Working as a film sound designer I slowly developed lots of ideas to help clarify the directors intent for the soundtrack during our first spotting session, and one I used to really enjoy was I would ask them what they thought the loudest moment in the entire film would be. They would usually have no trouble identifying loud moments/scenes as they were usually based in action, and action scenes take a lot of planning & shooting…
Next I’d ask them what they thought the quietest moment might be. This often made them pause to think much harder, and I often had already come up with a few potential moments and I would pitch them, with the aim that we not just have quiet moments but aim to reach complete silence, motivated by character & emotion… And in many, many films I worked on, we found a moment of silence in the final mix. And later, reliving and experiencing that effect with an audience is so powerful.
One favourite was in a film by Gaylene Preston ‘Perfect Strangers’ (2003) and we went from the loudest moment in the film to silence across a sequence where a fishing boat is swamped at sea during a storm… It took a lot of work in the final mix to shape all the elements and slowly deconstruct the soundtrack but OMG that moment hits emotionally like a ton of bricks!
In a later film O le Tulafale (The Orator) (2011) I had some ideas about where we could push to silence but the director and I hadn’t committed to any… But the FX mixer came up with an idea and again it was near a very dramatic loud moment: the hero is digging a grave for his wife, hoping to bury her body before her family come & try to take her body back… The shot is from deep in the grave watching him work digging, and a spot of rain hits. For a moment all falls silent - no ambience, foley, nothing. (This makes the audience suddenly listen like the protagonist… what is coming?) Then one of those torrrential storms begins that you only get in the Pacific islands (they sound like a freight train!) and he proceeds to fight for his life as the grave fills with water & starts to collapse around him.
It still amuses me but many years ago I mentioned this approach in a ‘sound design’ forum and received a lot of unwanted and misguided advice and I realised people are almost afraid of silence eg “You can’t go to complete silence - people will think its a mistake” (me: FFS, no one is randomly cutting to silence. Rerecording mixers are artists and they can make anything happen, given the right resources and a director who is open to such approaches. The transition as a dense soundtrack is stripped away with a form & shape that makes emotional & story sense, is what I consider some of the best work I’ve ever been involved with)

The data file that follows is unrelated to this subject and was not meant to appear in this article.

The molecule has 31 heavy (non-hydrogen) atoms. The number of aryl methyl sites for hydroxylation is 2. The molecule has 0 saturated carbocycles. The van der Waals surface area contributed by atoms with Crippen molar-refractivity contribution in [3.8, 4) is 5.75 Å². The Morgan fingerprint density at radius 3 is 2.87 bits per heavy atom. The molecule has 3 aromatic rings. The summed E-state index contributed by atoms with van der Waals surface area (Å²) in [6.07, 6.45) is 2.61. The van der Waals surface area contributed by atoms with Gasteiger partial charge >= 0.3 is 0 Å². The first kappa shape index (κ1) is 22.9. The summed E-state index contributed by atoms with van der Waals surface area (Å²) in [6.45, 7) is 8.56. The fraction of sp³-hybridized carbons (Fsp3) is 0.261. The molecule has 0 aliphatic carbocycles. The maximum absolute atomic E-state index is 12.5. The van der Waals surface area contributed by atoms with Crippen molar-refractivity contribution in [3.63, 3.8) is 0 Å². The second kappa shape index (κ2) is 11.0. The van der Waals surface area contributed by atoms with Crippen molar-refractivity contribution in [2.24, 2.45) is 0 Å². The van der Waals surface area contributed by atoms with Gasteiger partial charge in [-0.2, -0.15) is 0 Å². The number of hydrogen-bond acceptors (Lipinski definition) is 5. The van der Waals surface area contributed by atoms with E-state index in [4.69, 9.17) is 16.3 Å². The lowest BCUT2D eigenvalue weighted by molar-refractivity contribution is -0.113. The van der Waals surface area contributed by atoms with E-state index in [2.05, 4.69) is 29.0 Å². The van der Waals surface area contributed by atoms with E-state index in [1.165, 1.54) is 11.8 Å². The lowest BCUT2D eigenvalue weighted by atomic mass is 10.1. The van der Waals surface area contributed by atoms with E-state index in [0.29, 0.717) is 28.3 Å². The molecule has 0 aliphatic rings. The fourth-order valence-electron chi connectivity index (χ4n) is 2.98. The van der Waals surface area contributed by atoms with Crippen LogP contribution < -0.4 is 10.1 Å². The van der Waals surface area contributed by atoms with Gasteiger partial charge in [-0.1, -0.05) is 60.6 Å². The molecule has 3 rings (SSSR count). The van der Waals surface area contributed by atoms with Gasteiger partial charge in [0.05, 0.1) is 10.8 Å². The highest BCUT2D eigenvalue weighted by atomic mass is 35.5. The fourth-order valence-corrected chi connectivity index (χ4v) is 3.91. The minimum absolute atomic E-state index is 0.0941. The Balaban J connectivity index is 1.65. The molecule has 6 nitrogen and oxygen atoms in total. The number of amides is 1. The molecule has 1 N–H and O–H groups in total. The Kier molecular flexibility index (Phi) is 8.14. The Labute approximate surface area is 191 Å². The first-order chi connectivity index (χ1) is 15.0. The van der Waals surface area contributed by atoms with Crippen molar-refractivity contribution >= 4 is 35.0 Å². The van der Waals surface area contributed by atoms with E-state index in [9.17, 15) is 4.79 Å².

Of course, having a brief moment of silence before an explosion is also an overused film sound technique, but for different reasons (ie briefly relieving your ear, to maximise dynamics)
But I also noticed it with music. Also many years ago I was in Japan and saw a fantastic lineup of what I considered some of the leading minimalist musicians (not Japanese) so I went to the gig with great expectations, and left somewhat disappointed: every track by every artist started, varied and ended. And at no point was silence even approached, let alone engaged. All spaces were filled. I wondered if this aversion was more a practical issue/fear live eg will people think this track is over if I place silence in it? idk.
One last anecdote: I remember reading Jim Morrison talking about The Doors and with that song When the Musics Over and how when they played it live they would keep extending the gap just before the crescendo… and the greater that gap became, the crazier the audience became…
"We want the world and we want it…
In film sound design silence is perhaps ‘easier’ to engage, as there is no master tempo telling you when the next note or bar should fall… With that Doors song, you would expect the gap to be x beats long, and extending that is potentially breaking tempo and delaying the instant gratification of a crescendo that every fan knows… powerful psyops!!